While the West Coast produces a lot of food in the United States, there’s one ingredient that’s been largely overlooked: seaweed. One Northern Californian company is hoping to make it a bigger part of the American diet.
Salt Point Seaweed was founded by three friends: Tessa Emmer, Catherine O'Hare, and Avery Resor. Their inspiration to gather and sell Californian seaweed sparked once they realized there was an abundance of fresh, local seaweed that was being overlooked.
In 2017, the women launched their company and named it after a nearby California coastal area. The move made sense considering the friends have backgrounds in conservation and sustainable agriculture.
The trio harvests all their seaweed on the California coast in northern Mendocino County. To make sure the process is as sustainable as possible, the seaweed is gathered by hand during the low tide in the summer.
So what makes this seaweed so special? While many types of seaweed they collect are similar to Asian species, California has their own special varieties. These include versions of kombu, wakame, and nori. The founders also assert that their West Coast seaweed has not been contaminated by radioactivity from Fukushima.
In addition to harvesting wild seaweed, the team is also farming a crop of their own. They hope to bring seaweed cultivation to California to help balance out the pressure on the local environment caused by overfishing. The team, through their research, suggest that seaweed helps the marine environment in other ways, like improving water quality and mitigating ocean acidification.
Besides helping the ocean eco-system, farming seaweed has perks for consumers, too. Most of the seaweed Americans eat is shipped over from commercial seaweed farms based in Asia. Local sources can minimize CO2 emissions from overseas transportation.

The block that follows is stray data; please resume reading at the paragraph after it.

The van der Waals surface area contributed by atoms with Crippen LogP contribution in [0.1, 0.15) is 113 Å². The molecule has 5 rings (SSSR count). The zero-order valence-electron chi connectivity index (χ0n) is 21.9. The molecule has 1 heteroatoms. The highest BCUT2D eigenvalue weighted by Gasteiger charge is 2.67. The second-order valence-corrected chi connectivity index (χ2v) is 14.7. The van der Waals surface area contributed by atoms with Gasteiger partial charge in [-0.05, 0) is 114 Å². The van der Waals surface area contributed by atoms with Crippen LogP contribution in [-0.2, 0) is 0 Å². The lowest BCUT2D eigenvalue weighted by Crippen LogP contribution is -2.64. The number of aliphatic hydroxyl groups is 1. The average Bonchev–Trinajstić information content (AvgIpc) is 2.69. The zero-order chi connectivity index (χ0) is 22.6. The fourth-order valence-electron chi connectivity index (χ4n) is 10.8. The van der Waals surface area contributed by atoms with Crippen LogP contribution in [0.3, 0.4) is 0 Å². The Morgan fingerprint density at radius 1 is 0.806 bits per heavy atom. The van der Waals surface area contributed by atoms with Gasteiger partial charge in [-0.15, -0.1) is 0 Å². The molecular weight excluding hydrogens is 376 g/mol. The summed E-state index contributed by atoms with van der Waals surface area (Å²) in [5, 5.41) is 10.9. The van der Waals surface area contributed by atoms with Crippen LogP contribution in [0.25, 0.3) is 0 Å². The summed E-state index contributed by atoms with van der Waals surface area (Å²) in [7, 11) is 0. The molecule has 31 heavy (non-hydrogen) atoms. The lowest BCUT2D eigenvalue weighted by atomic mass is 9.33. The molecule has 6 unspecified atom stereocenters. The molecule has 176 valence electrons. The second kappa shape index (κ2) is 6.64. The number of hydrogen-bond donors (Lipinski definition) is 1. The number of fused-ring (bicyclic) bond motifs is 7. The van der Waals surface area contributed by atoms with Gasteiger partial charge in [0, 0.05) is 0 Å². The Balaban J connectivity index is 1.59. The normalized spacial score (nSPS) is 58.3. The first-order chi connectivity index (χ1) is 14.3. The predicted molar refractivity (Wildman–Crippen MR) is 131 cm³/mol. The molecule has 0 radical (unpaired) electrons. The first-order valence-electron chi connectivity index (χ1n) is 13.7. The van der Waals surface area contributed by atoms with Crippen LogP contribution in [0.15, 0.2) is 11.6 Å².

Salt Point Seaweed also takes care to dry their seaweed naturally with the sun. Similar to bamboo, this crop grows fast and can regenerate quickly.
In addition to offering a vegan and gluten-free source of protein, seaweed can be cooked in a wide range of dishes, from soups to grains. Some foodies even have it in their ice cream! Salt Point Seaweed claims that their seaweed is in tip-top condition since it is harvested from an area that is frequently tested for pollutants and doesn't need to be rinsed before being added to a meal.
To try cooking with this ingredient, you can buy some of Salt Point Seaweed’s wild seaweed online, or get inspired by one of their seaweed recipes.
More From Green Matters
It's the first time a utility and its regulators have replaced power plants with a renewable energy source.
Could robots hold the key to saving Tasmania's vulnerable swift parrots?
Narberth, Penn. is the first town in the state to regulate single-use plastics, and it's all thanks to Troop 7885.
Research suggests the trash pricing system is having an positive impact in the Granite State.